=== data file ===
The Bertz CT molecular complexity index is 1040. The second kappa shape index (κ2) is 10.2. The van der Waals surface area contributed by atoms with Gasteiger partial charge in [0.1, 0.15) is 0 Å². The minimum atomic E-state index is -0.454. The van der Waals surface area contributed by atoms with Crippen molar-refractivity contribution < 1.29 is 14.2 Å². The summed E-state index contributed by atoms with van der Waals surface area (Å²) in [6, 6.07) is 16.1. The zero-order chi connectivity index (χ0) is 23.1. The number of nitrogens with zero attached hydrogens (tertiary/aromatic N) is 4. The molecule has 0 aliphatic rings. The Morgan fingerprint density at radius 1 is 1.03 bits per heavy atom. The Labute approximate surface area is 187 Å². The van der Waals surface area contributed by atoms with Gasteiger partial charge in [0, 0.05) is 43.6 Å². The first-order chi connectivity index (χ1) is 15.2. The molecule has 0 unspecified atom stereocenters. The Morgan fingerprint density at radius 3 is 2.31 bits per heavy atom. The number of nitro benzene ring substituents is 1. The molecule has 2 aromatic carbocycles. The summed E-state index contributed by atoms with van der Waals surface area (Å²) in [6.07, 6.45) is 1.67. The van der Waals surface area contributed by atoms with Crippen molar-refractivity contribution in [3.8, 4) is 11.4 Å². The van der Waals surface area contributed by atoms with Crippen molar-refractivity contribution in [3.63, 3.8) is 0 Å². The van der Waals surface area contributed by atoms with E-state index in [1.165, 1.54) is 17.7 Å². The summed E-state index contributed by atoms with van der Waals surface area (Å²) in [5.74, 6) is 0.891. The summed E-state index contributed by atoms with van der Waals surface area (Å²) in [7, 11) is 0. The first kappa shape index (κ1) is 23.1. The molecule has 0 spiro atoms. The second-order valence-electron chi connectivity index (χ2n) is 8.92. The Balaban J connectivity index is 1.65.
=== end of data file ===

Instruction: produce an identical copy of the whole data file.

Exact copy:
The Bertz CT molecular complexity index is 1040. The second kappa shape index (κ2) is 10.2. The van der Waals surface area contributed by atoms with Gasteiger partial charge in [0.1, 0.15) is 0 Å². The minimum atomic E-state index is -0.454. The van der Waals surface area contributed by atoms with Crippen molar-refractivity contribution < 1.29 is 14.2 Å². The summed E-state index contributed by atoms with van der Waals surface area (Å²) in [6, 6.07) is 16.1. The zero-order chi connectivity index (χ0) is 23.1. The number of nitrogens with zero attached hydrogens (tertiary/aromatic N) is 4. The molecule has 0 aliphatic rings. The Morgan fingerprint density at radius 1 is 1.03 bits per heavy atom. The Labute approximate surface area is 187 Å². The van der Waals surface area contributed by atoms with Gasteiger partial charge in [0, 0.05) is 43.6 Å². The first-order chi connectivity index (χ1) is 15.2. The molecule has 0 unspecified atom stereocenters. The Morgan fingerprint density at radius 3 is 2.31 bits per heavy atom. The number of nitro benzene ring substituents is 1. The molecule has 2 aromatic carbocycles. The summed E-state index contributed by atoms with van der Waals surface area (Å²) in [6.07, 6.45) is 1.67. The van der Waals surface area contributed by atoms with Crippen molar-refractivity contribution in [3.8, 4) is 11.4 Å². The van der Waals surface area contributed by atoms with Crippen molar-refractivity contribution in [3.63, 3.8) is 0 Å². The van der Waals surface area contributed by atoms with E-state index in [1.165, 1.54) is 17.7 Å². The summed E-state index contributed by atoms with van der Waals surface area (Å²) in [5.74, 6) is 0.891. The summed E-state index contributed by atoms with van der Waals surface area (Å²) in [7, 11) is 0. The first kappa shape index (κ1) is 23.1. The molecule has 0 spiro atoms. The second-order valence-electron chi connectivity index (χ2n) is 8.92. The Balaban J connectivity index is 1.65.